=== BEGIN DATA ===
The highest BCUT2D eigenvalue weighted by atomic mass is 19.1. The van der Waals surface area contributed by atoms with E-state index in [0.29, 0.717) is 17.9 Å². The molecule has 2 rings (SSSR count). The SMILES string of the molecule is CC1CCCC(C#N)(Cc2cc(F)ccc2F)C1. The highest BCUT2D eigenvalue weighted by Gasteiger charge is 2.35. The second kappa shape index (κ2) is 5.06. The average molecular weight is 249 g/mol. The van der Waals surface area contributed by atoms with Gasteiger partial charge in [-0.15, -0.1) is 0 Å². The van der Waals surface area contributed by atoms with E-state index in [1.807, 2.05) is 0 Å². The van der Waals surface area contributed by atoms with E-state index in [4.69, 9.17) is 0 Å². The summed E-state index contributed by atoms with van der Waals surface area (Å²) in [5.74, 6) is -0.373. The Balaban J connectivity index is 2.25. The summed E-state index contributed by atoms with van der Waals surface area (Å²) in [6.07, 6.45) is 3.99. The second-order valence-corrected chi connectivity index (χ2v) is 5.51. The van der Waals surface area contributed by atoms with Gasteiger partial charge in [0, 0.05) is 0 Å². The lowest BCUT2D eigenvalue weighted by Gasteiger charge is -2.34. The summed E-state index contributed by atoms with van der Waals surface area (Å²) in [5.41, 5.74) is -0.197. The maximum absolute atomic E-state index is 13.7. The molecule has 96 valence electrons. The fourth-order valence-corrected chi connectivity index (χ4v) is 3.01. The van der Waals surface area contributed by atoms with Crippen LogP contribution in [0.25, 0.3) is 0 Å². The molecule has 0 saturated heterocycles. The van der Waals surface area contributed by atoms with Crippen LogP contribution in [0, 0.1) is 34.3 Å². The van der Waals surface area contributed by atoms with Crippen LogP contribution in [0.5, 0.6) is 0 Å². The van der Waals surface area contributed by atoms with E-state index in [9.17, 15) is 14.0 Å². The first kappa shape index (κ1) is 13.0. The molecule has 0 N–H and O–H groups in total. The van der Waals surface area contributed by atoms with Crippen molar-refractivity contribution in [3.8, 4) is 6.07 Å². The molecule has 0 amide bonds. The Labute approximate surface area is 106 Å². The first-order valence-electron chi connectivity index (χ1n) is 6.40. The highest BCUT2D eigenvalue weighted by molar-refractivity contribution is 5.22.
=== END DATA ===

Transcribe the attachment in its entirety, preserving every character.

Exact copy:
The highest BCUT2D eigenvalue weighted by atomic mass is 19.1. The van der Waals surface area contributed by atoms with E-state index in [0.29, 0.717) is 17.9 Å². The molecule has 2 rings (SSSR count). The SMILES string of the molecule is CC1CCCC(C#N)(Cc2cc(F)ccc2F)C1. The highest BCUT2D eigenvalue weighted by Gasteiger charge is 2.35. The second kappa shape index (κ2) is 5.06. The average molecular weight is 249 g/mol. The van der Waals surface area contributed by atoms with Gasteiger partial charge in [-0.15, -0.1) is 0 Å². The van der Waals surface area contributed by atoms with E-state index in [1.807, 2.05) is 0 Å². The van der Waals surface area contributed by atoms with E-state index in [4.69, 9.17) is 0 Å². The summed E-state index contributed by atoms with van der Waals surface area (Å²) in [5.74, 6) is -0.373. The Balaban J connectivity index is 2.25. The summed E-state index contributed by atoms with van der Waals surface area (Å²) in [6.07, 6.45) is 3.99. The second-order valence-corrected chi connectivity index (χ2v) is 5.51. The van der Waals surface area contributed by atoms with Gasteiger partial charge in [0, 0.05) is 0 Å². The lowest BCUT2D eigenvalue weighted by Gasteiger charge is -2.34. The summed E-state index contributed by atoms with van der Waals surface area (Å²) in [5.41, 5.74) is -0.197. The maximum absolute atomic E-state index is 13.7. The molecule has 96 valence electrons. The fourth-order valence-corrected chi connectivity index (χ4v) is 3.01. The van der Waals surface area contributed by atoms with Crippen LogP contribution in [0.25, 0.3) is 0 Å². The molecule has 0 saturated heterocycles. The van der Waals surface area contributed by atoms with Crippen LogP contribution in [0, 0.1) is 34.3 Å². The van der Waals surface area contributed by atoms with Crippen LogP contribution in [0.5, 0.6) is 0 Å². The van der Waals surface area contributed by atoms with E-state index in [9.17, 15) is 14.0 Å². The first kappa shape index (κ1) is 13.0. The molecule has 0 N–H and O–H groups in total. The van der Waals surface area contributed by atoms with Crippen molar-refractivity contribution in [3.8, 4) is 6.07 Å². The molecule has 0 amide bonds. The Labute approximate surface area is 106 Å². The first-order valence-electron chi connectivity index (χ1n) is 6.40. The highest BCUT2D eigenvalue weighted by molar-refractivity contribution is 5.22.